This year’s CineRail Grand Prix was won by the short Portuguese fiction film, “A Carruagem” (the Carriage) set on the Lisbon metro. “Routes into Rail: What I Have Always Wanted” commissioned by RSSB, received the CineRail Golden Company Communications Award, while the Jury gave a special mention to “9 Vies” (nine lives) commissioned by SNCF Logistics, Freight Division.
The 21st CineRail, International Festival for Trains on Film, was held successfully in Paris from 16 to 18 December. Three juries selected the 60 short films to be presented in Paris and take part in the Festival, from a total of 400 entries.
The awards and closing ceremony took place on 18 December at the International Union of Railways Headquarters in Paris, before an audience of about 150 guests. Those attending the ceremony included professionals and members of the juries, and were welcomed to the venue by UIC’s Director General Jean-Pierre Loubinoux.
The Grand Prix CineRail of the event, which is the top award of the festival, was given for the Portuguese film “A Carruagem” (the Carriage). The film was directed by Joao Vasco and produced by AvA Musical Editions. A Carruagem is a black-and-white short film set in Lisbon’s metro and won the unanimous approval of the jury as the best production for this year’s festival.
“Routes into Rail: What I Have Always Wanted” commissioned by RSSB, received the CineRail Golden Company Communications Award. It was directed by Robert Pendlebury and produced by Picturascope.
The purpose of the short film is to draw more young talented professionals to the railways. It presents various railway related professions in all their diversity, highlighting their strong points, at a time when the sector still suffers from a lacklustre image.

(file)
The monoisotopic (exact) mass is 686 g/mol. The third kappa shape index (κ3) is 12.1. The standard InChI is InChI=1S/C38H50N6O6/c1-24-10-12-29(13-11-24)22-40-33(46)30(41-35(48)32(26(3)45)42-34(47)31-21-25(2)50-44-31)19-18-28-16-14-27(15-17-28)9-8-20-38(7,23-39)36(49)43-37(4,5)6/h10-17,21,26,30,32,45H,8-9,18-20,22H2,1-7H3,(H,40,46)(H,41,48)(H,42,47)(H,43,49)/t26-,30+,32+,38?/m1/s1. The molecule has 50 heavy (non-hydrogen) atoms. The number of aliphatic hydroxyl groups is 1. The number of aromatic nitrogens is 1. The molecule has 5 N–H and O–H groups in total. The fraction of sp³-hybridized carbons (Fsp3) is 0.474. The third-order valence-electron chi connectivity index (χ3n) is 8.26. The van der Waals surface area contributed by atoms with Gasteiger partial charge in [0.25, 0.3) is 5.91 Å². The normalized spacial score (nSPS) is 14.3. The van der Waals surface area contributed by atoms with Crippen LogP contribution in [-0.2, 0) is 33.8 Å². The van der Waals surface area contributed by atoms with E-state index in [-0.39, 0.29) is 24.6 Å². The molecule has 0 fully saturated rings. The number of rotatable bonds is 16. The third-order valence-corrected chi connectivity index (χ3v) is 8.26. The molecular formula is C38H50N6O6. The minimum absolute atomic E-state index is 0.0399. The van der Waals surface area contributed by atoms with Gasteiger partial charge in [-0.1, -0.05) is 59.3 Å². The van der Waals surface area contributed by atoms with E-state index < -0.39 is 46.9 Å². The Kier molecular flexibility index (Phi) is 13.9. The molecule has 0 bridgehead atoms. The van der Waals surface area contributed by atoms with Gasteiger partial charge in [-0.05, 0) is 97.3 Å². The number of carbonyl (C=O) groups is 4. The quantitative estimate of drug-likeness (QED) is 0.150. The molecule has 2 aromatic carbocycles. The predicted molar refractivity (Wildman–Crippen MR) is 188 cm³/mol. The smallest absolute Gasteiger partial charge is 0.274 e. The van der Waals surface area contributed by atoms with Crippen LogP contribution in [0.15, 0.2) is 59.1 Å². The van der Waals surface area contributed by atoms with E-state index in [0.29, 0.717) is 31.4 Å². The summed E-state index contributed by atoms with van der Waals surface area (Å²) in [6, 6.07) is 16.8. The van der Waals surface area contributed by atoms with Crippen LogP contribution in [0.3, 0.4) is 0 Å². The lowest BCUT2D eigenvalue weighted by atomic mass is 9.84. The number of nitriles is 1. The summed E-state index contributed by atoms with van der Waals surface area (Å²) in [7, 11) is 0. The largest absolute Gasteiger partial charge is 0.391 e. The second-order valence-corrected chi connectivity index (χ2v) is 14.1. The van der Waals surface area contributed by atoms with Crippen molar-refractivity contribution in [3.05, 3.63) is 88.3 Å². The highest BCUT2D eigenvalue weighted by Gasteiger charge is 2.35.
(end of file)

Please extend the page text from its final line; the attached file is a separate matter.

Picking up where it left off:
A Jury Special Mention for Corporate Films was given to “9 Vies” (nine lives), directed by Michel Kharoubi and commissioned by SNCF Logistics, Freight Division, which is about the importance of heeding safety rules in rail freight operations.
Other CineRail awards were presented to productions from China (Georges Ragot Prize “Make People Love Trains”), the Netherlands (Golden CineRail for Fiction), Ukraine (Goleden CineRail for Documentary), France/Belgium (Jury Special Mention), Romania (EICAR Student Prize), and France (Audience Award).
CineRail is the only International Festival in the world exclusively devoted to Trains and Cinema. The Festival was launched in 1991, with this year marking its twenty-first edition. CineRail has become a fixture for the railways and railway related film. The event also offers a unique opportunity to meet for all those working in communications in the railway transport sector, including producers, directors, TV and media experts, communications specialists, railway companies and public transport operators.
This year’s CineRail received the support of UIC, Trains-Expo SNCF, UITP, RATP and ONCF (Moroccan Railways), and other partners from business, universities and the media.
As UIC’s Director General, Jean-Pierre Loubinoux emphasised during the opening of the award ceremony, “…artistic creativity is increasingly needed, since it is the strongest bulwark against obscurantism….Cinema is the art of marrying time and space, and as Apollinaire I think said, it is something we need more and more, since it demonstrates life in movement. An urgency we feel even more keenly when to this fourth dimension is added a fifth – that of love, that of care...”
“… And I think that this is what sums up CinéRail, its survival and development have been possible thanks to the tender care and attention it has and continues to receive from its founders and organisers. The UIC and I, therefore, are very happy and proud to be able to be a small part of this event.”
The awards were presented to the winners in the six categories. The Golden CineRail for Corporate Film was awarded to the film "Routes into Rail: What I Have Always Wanted”, commissioned by RSSB.